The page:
Can you give a few thoughts about the formula you discuss in your book called “simple and interesting?”

Sure. My contention is that most hit songs are both simple and interesting, (i.e., they appear to be simple but often have a level of interest not perceived by listeners). A comment frequently made by both professional musicians and budding songwriters about a song that has gained popular success is, “It’s so simple.” But that fact is a given—a popular song has to be simple enough for the public to grasp it. That is why there are no popular songs utilizing the 12-tone technique and very few that use mixed meters or poly-tonality. Presently, there are very few songs that even modulate! What is not generally perceived are the interesting and sometimes quite complex activities, both in the music and in the lyrics, that keep folks listening.

A good contemporary example of “simple and interesting” is the way certain songs that are based on a looped, four-chord progression have a contrasting melody in each section that is defined by its melodic rhythms, its tessitura, and where in the measure the melodic phrases enter and exit. The “simple” part of my formula in this case is provided by the repetitious chord progression; the “interesting” part is provided by the contrasting melodic rhythms, the change in tessitura and the relationship of the melodic phrases to the repetitious harmonic phrases.

Do you have any suggestions for getting started when you sit down to write but can’t find that first idea?

I suggest trying different approaches to beginning a song—if one approach doesn’t work, try another. What you need is something that gets you personally and emotionally involved. You want your song to say something, to be driven by your emotions and body, and to be helped by your intellect.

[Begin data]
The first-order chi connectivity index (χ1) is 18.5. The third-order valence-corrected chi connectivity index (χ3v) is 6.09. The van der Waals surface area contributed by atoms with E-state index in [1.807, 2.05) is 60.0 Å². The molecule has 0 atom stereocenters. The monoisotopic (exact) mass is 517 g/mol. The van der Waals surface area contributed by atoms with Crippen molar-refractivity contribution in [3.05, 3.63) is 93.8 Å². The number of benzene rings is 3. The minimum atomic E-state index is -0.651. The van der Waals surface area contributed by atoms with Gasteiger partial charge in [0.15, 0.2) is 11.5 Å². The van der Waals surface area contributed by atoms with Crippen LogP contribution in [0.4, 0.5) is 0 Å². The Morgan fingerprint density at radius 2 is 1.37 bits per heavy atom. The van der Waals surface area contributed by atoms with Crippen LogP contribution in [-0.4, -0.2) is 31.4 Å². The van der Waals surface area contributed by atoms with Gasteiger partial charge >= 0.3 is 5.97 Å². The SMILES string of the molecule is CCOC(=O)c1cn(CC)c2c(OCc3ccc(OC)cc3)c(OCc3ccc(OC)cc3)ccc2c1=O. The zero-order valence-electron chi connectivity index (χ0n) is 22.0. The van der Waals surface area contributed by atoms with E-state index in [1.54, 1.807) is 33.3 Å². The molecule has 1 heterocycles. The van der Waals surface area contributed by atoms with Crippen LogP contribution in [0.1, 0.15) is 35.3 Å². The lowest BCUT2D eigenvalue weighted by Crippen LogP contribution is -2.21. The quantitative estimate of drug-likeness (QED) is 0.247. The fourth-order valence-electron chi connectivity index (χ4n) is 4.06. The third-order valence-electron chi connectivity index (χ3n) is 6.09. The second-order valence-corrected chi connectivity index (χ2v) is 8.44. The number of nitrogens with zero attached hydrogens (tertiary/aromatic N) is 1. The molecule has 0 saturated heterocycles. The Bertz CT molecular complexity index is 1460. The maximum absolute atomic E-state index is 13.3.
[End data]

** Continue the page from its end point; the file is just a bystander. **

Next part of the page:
Sometimes a song title can generate ideas that will lead you to that place. How evocative one lyric phrase such as “Call Me Maybe” or “Someone Like You,” or even one word like “Superstition” or “Hello” can be. Music is a great generator of emotion and if you are able to compose a musical idea, a unique melodic motive or a melodic phrase that has a harmony that produces an emotional reaction from you, that alone may generate some words that blossom into a lyric concept that carries a song to its fulfillment.

Another good place to start is with your body. You may have heard a groove in your mind or one that you borrow from another song, or you may go to your DAW and create a drum loop that gets your body going. You may even start with an intellectual challenge like prompting yourself to write a song to a loop-based chord progression and vow to keep that progression going for at least two out of three sections of the song. That will work as long as you make an emotional connection to the sounds you’ve produced. The most important thing to do is to begin and then give it everything you have. If you can’t jump-start a song that day, there is always that night or the next morning.

That said, I find that most budding songwriters have no problem starting a song. Their problem is usually continuing and finishing the song. That is where my book, which contains many techniques that show people how to develop and treat ideas can be most useful.